Family homelessness calls for urgent action and long-term solutions
As our Commonwealth braces for a potential tripling of evictions and the devastating impact of the COVID-19 crisis on an already strained shelter system, United Way supports the Boston City Council’s efforts to establish a special commission to end family homelessness (”Boston lays the groundwork to end family homelessness,” Editorial, Nov. 24).
As your editorial rightly points out, this work also needs to begin — now — at a statewide level. The depopulation of shelters because of the public health crisis has meant the loss of 800 beds for a system that was already beyond capacity. Even hospitals and jails have no place to discharge people today.
An estimated 161,000 households in Massachusetts are currently behind on their rent, according to the US Census Bureau’s Household Pulse Survey. We cannot afford to let families become homeless at this scale. We need more resources to help families weather emergencies, and we need to pilot innovative programs and champion education equity for homeless children across the Commonwealth.
Besides addressing the urgent needs now, we also must think big by beginning long-term planning to close the statewide gap in units needed to provide housing for all individuals and families experiencing homelessness. As United Way lays the foundation for a statewide campaign to end homelessness, we call on elected officials, business leaders, philanthropy, and the nonprofit sector to join us. Our communities can’t wait.
President and CEO
United Way of Massachusetts Bay and Merrimack Valley
What if we called the problem ‘houselessness’?
In response to your editorial on ending homelessness, I would like you to consider substituting the term “houselessness.” It calls attention to a solution: housing.
Bonding to a geographic location, a home, is fundamental to humans and most animals. People who live outdoors have routines. They emotionally attach to a place outdoors. That is their home.
Describing somebody as “homeless” implies an inability to connect that so-called normal people can’t understand. It makes the “homeless” inhuman and easy to ignore.
The term “houseless” is novel. Curious people may pause, and reconsider. Hopefully that will include recognizing our fundamental similarities and the true challenge: lack of housing.
The Dow grows, as do lines for food banks
The contrast between the two headlines in the Nov. 25 edition could not be more stark: “Dow eclipses 30,000 for 1st time amid news on vaccines, transition” (Business) and “ ‘I’ve never seen anything like this kind of need’: Food banks struggle to keep up with demand in a time of such hardship” (Page A1). These stories reflect the chasm between the two Americas within our borders.
The “haves” are jubilant with announcements of effective vaccines to end COVID-19’s scourge and the green light President-elect Biden’s transition team now has for the transfer of power. Stability is good for the economy, and the Dow reflects that prospect.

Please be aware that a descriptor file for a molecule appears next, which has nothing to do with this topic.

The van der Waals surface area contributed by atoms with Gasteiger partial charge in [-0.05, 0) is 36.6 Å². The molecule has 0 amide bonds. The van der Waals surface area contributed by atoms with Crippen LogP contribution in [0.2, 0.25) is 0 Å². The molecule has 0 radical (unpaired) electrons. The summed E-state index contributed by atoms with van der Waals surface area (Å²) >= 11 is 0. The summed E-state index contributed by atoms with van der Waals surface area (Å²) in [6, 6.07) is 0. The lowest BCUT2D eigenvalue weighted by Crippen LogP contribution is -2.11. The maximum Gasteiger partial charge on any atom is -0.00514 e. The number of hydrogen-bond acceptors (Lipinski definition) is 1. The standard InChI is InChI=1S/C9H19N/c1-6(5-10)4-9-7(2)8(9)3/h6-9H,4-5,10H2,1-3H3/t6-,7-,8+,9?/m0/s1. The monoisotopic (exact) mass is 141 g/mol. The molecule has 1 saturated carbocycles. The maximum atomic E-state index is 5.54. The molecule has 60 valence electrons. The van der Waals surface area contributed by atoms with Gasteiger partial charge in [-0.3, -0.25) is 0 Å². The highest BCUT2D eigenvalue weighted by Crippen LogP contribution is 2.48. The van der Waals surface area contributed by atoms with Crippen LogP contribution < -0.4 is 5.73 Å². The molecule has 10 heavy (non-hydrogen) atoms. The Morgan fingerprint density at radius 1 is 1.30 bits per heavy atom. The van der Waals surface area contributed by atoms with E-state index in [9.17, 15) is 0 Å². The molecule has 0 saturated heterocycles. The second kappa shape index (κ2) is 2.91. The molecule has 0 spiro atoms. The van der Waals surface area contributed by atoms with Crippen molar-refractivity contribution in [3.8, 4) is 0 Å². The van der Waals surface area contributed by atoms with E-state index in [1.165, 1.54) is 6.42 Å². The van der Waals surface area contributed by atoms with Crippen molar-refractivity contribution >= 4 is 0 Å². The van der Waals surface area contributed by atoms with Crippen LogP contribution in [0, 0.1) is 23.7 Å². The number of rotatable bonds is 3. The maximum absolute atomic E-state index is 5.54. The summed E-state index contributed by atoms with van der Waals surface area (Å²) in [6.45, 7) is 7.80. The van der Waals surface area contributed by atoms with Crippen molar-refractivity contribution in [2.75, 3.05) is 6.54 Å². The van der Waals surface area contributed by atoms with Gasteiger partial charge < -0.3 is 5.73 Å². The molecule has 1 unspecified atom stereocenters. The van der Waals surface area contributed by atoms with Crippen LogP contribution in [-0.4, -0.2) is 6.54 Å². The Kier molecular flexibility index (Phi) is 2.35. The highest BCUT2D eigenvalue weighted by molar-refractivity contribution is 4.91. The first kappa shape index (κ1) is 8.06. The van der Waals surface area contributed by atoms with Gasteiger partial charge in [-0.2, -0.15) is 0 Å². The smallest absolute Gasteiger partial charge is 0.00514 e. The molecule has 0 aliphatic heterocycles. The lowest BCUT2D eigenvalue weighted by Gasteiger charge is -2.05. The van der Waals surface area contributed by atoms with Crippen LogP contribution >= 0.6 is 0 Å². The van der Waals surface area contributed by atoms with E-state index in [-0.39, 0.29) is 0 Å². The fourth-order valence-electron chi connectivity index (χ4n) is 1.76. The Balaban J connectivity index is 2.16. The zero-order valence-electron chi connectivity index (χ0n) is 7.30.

The “have-nots,” who account for the growing majority of our citizens, surely welcome the upbeat vaccine news, but they’re not ready or able to pop the cork. They’re hungry. A surging Dow does not sate their pangs. They have more urgent needs in feeding their families.
Biden and Vice President-elect Kamala Harris have a daunting task ahead in bridging this deep divide. It will be arduous, but as in all long journeys, it may begin with a single step. That step is on Jan. 20, 2021.
Don’t overlook challenges college students face
Who do you think of when you imagine someone who is homeless or going hungry? Do you think of a college student struggling to pay for meals, tuition, housing, and many other expenses at the same time?
People often overlook college students when they consider the hungry or homeless, and these issues have been exacerbated by the pandemic. The Hope Center found that about 40 percent of college students experience food insecurity. In addition, 15 percent of students at four-year institutions and 11 percent of students at two-year institutions have experienced homelessness because of the pandemic.
What’s more, the pandemic has caused job insecurity for numerous college students. My job was closed because of the pandemic, so I found myself with less money to spend on the costs of going to college.
When the CARES Act was passed this year I, like many college students, was extremely grateful to receive some assistance. We can’t expect college students to shoulder the burdens of the pandemic alone. We should be supporting them. One way is to ensure that the next COVID-19-related relief bill includes provisions for college students.
The writer is a sophomore at the University of Massachusetts Amherst and an intern at the Massachusetts Public Interest Research Group.